FORT BELVOIR, Va. (Defense Logistics Agency Public
Affairs) -- The Defense Logistics Agency (DLA) has announced the
final decision on the public-private competition for warehousing
functions at 68 Defense Reutilization and Marketing Service (DRMS)
sites in the United States, including Hawaii.
The decision by the DLA Administrative Appeal Authority
confirms the selection of the government's Most Efficient Organization
Ralph Elliot, a DRMO Material
Examiner and Identifier, uses a forklift to offload items at
DRMO Sparta. (Photo by
The tentative decision to retain the functions in-house rather
than award to a private-sector company was announced June 30. The
tentative decision was made after a detailed public-private
competition indicated it was more cost effective for the competed
functions to be retained by the government than to be converted to
The DLA Administrative Appeal Authority received and considered
appeals of the tentative cost comparison decision from GENCO
Infrastructure Solutions, Inc., Resource Consultants, Inc., the DRMS
MEO and employees at the Defense Reutilization and Marketing Office (DRMO),
Selfridge, Army National Guard Base, Mount Clemens, Mich.
All appeals were filed with the DLA Administrative Appeal
Authority on or before Aug. 17. After a thorough review of the issues
appealed, the Appeal Authority stated that the appeals did not
identify sufficient problems with the challenged issues such that the
tentative cost-comparison decision might be considered unsupported or
in error. The Appeal Authority determined that the tentative cost
comparison decision is correct and has issued a final determination
showing that the cost comparison favors government performance.
To be eligible for consideration, an appeal must identify
noncompliance with requirements and procedures set forth in Office of
Management and Budget (OMB) Circular A-76, the guidance governing the
public-private competition, or specific items entered on the
Linda Smothers (left), DRMO
Sparta site manager, and Marjean Christy, a DRMO Property
Disposal specialist, conduct an inventory at DRMO Sparta. (Photo
by Rob Schuette)
The projected five-year gross savings resulting from this
decision is $45.4 million, or a 47.9 percent reduction of the costs
associated with the warehousing functions currently performed at the
DRMS sites. The competed functions currently
are being performed by approximately 300 federal and contractor
employees. Implementation of the MEO's proposal will result in
warehousing operations being consolidated to 18 sites.
It was determined by the MEO that DRMO Sparta, which is located
at Fort McCoy, would become a "stand-alone" operation or a
nonimpacted site, according to Linda Smothers, DRMO Sparta site
manager. The transition time frame for DRMO Sparta is to be in full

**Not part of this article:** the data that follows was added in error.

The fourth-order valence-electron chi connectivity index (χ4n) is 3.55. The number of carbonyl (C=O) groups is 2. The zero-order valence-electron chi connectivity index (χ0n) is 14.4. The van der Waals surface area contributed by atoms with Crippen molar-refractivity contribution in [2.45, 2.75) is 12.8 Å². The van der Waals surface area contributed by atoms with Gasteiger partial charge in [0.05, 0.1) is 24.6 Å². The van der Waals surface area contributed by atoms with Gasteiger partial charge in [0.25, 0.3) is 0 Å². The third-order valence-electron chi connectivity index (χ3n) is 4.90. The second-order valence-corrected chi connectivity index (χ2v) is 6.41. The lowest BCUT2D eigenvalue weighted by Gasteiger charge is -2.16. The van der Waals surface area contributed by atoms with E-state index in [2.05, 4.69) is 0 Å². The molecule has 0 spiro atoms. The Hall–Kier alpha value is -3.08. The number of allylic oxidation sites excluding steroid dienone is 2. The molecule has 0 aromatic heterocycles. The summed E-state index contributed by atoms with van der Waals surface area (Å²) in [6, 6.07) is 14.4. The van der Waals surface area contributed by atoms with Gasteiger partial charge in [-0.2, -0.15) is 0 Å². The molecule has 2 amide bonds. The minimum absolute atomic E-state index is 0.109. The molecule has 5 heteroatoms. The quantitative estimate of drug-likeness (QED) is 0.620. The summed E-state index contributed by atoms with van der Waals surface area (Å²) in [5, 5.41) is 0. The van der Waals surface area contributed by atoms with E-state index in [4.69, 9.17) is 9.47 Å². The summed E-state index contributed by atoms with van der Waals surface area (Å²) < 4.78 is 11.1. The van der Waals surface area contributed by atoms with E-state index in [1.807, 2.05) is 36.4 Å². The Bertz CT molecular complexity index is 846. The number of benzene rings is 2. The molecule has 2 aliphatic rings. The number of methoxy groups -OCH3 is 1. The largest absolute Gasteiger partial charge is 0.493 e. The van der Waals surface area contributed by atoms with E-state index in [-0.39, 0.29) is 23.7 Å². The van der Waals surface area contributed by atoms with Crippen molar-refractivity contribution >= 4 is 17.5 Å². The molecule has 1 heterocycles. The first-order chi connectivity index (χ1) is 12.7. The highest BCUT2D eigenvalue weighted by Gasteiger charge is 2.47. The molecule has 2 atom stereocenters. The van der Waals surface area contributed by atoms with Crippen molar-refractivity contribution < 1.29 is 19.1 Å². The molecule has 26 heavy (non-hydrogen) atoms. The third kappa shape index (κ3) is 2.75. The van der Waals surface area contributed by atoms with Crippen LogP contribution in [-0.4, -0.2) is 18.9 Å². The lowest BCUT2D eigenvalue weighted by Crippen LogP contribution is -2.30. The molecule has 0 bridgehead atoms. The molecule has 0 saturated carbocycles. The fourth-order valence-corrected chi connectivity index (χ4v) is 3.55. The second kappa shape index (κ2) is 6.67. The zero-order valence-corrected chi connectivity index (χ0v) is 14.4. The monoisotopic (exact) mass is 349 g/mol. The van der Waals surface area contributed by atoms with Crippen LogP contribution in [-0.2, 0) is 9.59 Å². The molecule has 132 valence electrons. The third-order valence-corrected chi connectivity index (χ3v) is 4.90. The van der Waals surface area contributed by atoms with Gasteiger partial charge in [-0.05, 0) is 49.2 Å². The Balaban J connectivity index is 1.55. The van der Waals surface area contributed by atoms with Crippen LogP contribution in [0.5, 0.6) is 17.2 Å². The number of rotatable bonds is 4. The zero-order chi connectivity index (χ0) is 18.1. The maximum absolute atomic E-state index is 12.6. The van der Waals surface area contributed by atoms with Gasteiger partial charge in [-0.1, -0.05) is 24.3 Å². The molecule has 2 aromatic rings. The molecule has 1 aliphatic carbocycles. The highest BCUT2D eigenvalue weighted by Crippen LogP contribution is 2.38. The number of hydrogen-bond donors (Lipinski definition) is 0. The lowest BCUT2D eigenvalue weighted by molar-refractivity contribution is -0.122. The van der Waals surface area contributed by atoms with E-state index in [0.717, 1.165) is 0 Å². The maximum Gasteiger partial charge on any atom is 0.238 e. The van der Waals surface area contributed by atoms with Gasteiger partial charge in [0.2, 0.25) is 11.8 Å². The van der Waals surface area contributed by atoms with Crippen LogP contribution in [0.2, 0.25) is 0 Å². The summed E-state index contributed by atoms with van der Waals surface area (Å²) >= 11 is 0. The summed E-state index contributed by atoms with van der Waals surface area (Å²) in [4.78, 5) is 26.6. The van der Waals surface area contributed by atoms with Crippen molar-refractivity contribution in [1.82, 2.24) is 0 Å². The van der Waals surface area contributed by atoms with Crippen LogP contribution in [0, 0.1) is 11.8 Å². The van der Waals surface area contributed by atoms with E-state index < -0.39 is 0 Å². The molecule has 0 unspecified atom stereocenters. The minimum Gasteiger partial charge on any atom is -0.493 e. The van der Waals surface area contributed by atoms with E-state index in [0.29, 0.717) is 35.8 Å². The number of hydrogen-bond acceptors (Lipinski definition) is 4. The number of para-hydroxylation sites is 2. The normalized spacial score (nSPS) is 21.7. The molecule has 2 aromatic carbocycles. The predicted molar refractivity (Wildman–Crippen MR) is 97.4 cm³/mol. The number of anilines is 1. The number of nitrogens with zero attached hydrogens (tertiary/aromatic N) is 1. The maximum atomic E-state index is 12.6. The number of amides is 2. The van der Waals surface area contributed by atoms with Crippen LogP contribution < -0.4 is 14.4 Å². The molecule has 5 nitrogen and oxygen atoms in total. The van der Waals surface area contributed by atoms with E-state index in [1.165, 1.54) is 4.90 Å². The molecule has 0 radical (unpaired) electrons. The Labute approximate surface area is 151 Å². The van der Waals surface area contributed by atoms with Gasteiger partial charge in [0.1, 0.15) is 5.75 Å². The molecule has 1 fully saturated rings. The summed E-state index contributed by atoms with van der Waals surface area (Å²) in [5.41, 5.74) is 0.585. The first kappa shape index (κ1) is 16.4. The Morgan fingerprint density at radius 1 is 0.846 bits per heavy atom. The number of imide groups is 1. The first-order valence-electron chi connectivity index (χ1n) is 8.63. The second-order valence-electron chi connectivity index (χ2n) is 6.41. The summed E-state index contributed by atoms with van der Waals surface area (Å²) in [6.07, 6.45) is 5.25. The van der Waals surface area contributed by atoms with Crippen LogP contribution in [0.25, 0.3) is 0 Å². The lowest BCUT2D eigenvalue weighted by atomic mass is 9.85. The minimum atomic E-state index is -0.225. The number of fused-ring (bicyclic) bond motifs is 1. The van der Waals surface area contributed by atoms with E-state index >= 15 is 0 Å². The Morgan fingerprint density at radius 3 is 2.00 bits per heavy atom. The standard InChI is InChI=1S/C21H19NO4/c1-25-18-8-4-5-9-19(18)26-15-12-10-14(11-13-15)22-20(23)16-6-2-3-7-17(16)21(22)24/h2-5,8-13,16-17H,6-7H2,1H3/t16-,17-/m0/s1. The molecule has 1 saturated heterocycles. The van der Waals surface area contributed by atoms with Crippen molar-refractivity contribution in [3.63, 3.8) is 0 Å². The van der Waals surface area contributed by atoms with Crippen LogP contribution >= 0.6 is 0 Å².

performance by July 5, 2006.
Very little change is expected to occur at Fort McCoy because
of the decision, other than possibly different faces in the stock,
store and issue area, Smothers said. The DRMO will serve the same
generating activities that it has in the past, and no property will be
shipped out of Fort McCoy to another DRMO warehouse.
The MEO has determined that DRMO Sparta is scheduled (as of
now) to have two part-time employees working in the warehouse. The
DRMO located at Wright-Patterson Air Force Base in Ohio will be the
hub under which DRMO Sparta will fall
for supervision and guidance. The remaining government
organization will retain two employees, who will serve as Disposal
Service representative and Site Leader/Quality Assurance personnel.
A complete listing of competed, reduced operations, and
consolidated sites is available at the Web site http://www.dla.mil/public_info/drmsA76.pdf.
Other DRMS services such as hazardous and scrap property disposal are
not expected to be diminished or directly affected by the warehouse
The announcement is the result of a public/private competition
using the guidelines of Office of Management and Budget Circular A-76
(Revised 1999), "Performance of Commercial Activities"
(A-76). DRMS announced these functions were undergoing an A-76 study
Oct. 9, 2001.
The A-76 competition process is the prescribed method for
deciding whether to retain recurring commercial activities within the
government or contract them out to the private sector. It also is a
fair and effective tool for achieving the savings and efficiencies
needed to continue to provide affordable and reliable disposal
The DRMS mission involves disposal of excess property,
including hazardous materials, received from the military services,
with the highest emphasis placed on protecting the public and
maintaining full environmental compliance. Property is first offered
for reutilization within the Department of Defense (DoD), transfer to
other federal agencies or donation to state and local governments and
other qualified organizations. Additionally, DRMS manages the DoD
surplus property sales program. Excess property that is not
reutilized, transferred or donated may be sold to the public as
surplus. DRMS has a worldwide presence within DoD, with disposal
specialists in 15 foreign countries, the U.S. Territory of Guam and 39
DRMS, a field activity of the Defense Logistics Agency
(DLA), has its headquarters in Battle Creek, Mich.
DLA provides supply support, and technical and logistics
services to the military services and to several civilian agencies.
Headquartered at Fort Belvoir, Va., DLA is the one source for nearly
every consumable item, whether for combat readiness, emergency
preparedness or day-to-day operations. For more information about DLA,
visit the Web site at http://www.dla.mil.